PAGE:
Autism - Home Treatment

Having a child with autism requires taking a proactive approach to learning about the condition and its treatment while working closely with others involved in your child's care. You also need to take care of yourself so that you are able to face the many challenges of having a child with autism.

Educate yourself about autism

Ask your doctor or contact autism groups to find training about autism and how to manage symptoms. Parent and family education can reduce family stress and improve a child's functioning. Understanding the condition and knowing what to expect is an important part of helping your child develop independence.6

Become informed about your child's educational rights. Federal laws require services for handicapped children, including those with autism. Also, there may be state and local laws or policies to aid children who have autism. Find out what services are available in your area.

Learning about autism will also help prepare you for when your child reaches adulthood. Some adults with autism can live by themselves, work, and be as independent as other people their age. Others need continued support.

Work closely with others who care for your child

Close communication with others involved in your child's education and care will help all concerned. The best treatment for children with autism is a team approach and a consistent, structured program. Everyone involved needs to work together to set goals for:

  • Education.
  • Identifying and managing symptoms of autism and any related conditions.
  • Behavior and interactions with family and peers, adjustment to different environments, and social and communication skills.

Work closely with the health professionals involved in your child's care. It is important that they take time to listen to your concerns and are willing to work with you.

Promote healthy growth and development

Children as young as preschool age benefit from exercise and fitness as much as adults do. The same is true for children with autism spectrum disorders (ASDs), such as autism. Not only does physical activity promote a healthy weight and body, but it also provides opportunities to build self-esteem, confidence, and friendships with other children. For children with ASDs, these social benefits may be especially important. Work with your child's doctors to learn how physical activities may be best worked into your child's routine.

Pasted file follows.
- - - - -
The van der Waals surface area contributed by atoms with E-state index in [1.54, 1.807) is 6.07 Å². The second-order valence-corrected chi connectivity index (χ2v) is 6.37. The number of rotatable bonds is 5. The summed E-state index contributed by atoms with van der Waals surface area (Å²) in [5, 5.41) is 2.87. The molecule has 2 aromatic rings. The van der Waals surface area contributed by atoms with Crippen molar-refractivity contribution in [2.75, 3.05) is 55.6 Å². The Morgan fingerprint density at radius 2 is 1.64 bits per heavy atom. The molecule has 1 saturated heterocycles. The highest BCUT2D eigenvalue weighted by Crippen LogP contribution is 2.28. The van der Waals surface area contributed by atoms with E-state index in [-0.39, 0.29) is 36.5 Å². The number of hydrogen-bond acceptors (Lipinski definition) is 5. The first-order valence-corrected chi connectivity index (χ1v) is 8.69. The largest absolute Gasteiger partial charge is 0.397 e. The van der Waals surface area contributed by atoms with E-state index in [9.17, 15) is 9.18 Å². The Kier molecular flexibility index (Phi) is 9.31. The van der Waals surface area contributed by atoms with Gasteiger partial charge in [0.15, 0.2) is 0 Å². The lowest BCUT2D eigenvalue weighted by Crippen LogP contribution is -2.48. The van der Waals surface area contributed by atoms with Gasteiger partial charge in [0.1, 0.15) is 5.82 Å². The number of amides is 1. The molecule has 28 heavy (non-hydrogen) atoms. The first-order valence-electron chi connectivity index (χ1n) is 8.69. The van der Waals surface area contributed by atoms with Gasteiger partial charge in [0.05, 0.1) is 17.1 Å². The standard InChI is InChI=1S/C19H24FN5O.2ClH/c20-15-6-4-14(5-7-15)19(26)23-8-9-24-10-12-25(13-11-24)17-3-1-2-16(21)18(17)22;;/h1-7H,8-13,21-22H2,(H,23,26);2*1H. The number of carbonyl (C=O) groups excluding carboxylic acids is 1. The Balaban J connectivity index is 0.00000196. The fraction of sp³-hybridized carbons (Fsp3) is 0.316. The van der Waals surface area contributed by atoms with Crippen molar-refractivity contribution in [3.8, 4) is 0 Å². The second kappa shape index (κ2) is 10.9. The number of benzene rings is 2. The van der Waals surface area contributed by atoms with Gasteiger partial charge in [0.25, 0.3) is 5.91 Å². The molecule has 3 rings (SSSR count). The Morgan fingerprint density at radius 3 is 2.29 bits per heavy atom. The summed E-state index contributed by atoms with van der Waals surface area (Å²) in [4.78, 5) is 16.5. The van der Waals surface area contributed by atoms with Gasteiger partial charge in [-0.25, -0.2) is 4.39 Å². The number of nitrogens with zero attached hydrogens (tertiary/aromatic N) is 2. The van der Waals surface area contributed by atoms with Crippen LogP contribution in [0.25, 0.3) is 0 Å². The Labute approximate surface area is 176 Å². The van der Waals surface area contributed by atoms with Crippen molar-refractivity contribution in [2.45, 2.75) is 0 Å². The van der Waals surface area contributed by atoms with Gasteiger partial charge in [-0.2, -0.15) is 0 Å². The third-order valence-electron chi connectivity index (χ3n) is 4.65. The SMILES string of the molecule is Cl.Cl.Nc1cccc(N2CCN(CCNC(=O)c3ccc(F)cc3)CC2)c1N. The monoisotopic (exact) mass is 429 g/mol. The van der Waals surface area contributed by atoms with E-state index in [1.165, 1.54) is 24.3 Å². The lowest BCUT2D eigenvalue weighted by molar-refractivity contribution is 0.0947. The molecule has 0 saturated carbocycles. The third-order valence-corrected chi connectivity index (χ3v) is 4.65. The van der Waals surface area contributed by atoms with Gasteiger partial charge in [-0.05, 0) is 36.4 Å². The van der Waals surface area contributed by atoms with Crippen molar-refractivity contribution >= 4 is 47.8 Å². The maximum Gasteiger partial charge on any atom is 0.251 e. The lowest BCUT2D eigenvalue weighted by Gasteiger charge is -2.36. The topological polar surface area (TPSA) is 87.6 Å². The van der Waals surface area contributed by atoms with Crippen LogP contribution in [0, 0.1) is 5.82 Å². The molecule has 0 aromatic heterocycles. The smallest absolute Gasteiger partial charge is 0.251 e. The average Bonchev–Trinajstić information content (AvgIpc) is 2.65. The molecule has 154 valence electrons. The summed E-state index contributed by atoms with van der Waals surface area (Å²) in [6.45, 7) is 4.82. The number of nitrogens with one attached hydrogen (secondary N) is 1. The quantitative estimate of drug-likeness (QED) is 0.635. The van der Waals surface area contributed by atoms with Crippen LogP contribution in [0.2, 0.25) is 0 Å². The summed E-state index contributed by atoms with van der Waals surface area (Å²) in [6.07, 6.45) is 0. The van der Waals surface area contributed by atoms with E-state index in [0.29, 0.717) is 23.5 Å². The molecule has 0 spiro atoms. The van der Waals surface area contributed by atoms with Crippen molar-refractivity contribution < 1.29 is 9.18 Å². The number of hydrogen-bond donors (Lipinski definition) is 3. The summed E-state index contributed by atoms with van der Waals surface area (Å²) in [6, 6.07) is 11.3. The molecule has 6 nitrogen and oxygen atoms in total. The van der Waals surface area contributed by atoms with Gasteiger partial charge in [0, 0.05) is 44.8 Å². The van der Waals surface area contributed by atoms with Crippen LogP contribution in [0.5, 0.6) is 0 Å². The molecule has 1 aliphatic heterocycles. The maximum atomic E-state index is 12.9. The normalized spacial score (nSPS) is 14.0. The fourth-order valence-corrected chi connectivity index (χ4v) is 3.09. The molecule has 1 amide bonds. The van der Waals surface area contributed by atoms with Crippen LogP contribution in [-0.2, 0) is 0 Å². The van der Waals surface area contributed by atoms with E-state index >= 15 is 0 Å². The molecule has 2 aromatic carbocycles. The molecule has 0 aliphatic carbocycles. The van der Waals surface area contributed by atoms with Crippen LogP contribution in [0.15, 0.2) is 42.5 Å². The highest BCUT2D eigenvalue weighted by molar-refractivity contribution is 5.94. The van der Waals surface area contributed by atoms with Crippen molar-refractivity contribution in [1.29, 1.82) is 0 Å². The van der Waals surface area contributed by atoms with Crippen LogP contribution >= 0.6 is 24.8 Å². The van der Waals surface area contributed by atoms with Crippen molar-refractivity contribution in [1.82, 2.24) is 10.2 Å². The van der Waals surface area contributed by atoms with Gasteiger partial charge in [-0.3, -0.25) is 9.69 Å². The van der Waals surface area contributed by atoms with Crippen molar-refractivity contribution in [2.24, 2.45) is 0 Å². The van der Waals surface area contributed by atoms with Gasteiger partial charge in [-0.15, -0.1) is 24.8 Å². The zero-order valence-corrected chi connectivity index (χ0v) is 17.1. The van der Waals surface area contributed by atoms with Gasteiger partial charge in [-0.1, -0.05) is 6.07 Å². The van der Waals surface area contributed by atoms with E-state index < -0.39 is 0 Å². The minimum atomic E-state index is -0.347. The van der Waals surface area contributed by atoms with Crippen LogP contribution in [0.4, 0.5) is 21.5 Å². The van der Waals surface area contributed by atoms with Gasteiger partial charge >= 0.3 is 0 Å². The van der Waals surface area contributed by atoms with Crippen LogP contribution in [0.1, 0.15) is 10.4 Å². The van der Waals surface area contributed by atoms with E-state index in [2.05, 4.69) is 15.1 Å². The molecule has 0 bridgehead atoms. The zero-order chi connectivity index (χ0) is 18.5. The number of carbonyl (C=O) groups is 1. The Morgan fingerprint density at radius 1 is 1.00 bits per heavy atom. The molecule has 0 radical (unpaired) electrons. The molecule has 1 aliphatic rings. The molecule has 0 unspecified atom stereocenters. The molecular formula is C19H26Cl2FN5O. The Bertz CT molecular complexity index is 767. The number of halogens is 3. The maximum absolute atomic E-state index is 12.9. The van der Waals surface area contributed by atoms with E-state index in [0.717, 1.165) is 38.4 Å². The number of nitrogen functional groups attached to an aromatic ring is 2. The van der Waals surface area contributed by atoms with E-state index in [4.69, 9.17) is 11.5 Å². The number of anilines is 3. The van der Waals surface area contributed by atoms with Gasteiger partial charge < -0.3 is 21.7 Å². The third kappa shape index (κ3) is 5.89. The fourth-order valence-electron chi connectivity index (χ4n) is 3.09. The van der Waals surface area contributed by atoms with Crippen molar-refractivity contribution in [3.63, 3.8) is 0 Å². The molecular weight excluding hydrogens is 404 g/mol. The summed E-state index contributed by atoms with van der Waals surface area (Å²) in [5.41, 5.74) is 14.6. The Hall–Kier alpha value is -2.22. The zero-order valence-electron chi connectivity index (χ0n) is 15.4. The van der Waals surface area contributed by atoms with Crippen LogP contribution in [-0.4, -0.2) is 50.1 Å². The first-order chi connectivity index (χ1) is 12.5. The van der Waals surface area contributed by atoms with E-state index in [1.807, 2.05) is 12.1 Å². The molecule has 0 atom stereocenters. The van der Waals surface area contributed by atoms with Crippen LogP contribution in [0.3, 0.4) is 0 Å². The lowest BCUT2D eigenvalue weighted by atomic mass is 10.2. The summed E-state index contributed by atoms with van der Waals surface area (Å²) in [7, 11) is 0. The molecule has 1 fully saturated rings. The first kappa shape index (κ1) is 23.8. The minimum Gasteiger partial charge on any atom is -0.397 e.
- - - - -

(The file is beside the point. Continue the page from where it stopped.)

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Children with ASDs may be especially interested in video games, computers, or other screen-based media such as TV. If possible, keep televisions, video games, and computers out of your child's bedroom. When children with ASDs have these devices in their bedroom, they are more likely to sleep fewer hours. This is especially true when video games are in the bedroom. If your child doesn't get enough sleep, his or her ASD symptoms may be worse.

Children with autism often have picky eating habits or may take a long time to acquire tastes for new foods. This can be frustrating for parents. One reason for picky eating may not be because of how the food tastes, but because of how it feels or its texture. Children with autism are very sensitive to textures. You may try preparing the food in a different way, such as blending a banana in a smoothie instead of having your child eat the banana.

Take care of yourself

Learn ways to handle the normal range of emotions, fears, and concerns that go along with raising a child who has autism. The daily and long-term challenges put you and your other children at an increased risk for depression or stress-related illnesses. The way you handle these issues influences other family members.

  • Get involved in a hobby, visit with friends, and learn ways to relax.
  • Seek and accept support from others. Consider using respite care, which is a family support service that provides a break for parents and siblings. Also, support groups for parents and siblings are often available. People who participate in support groups can benefit from others' experiences. For more information on support groups in your area, contact the Autism Society of America at www.autism-society.org.
  • Talk with a doctor about whether counseling would help if you or one of your children is having trouble handling the strains related to having a family member with autism.
WebMD Medical Reference from Healthwise
This information is not intended to replace the advice of a doctor. Healthwise disclaims any liability for the decisions you make based on this information.© 1995-2015 Healthwise, Incorporated. Healthwise, Healthwise for every health decision, and the Healthwise logo are trademarks of Healthwise, Incorporated.

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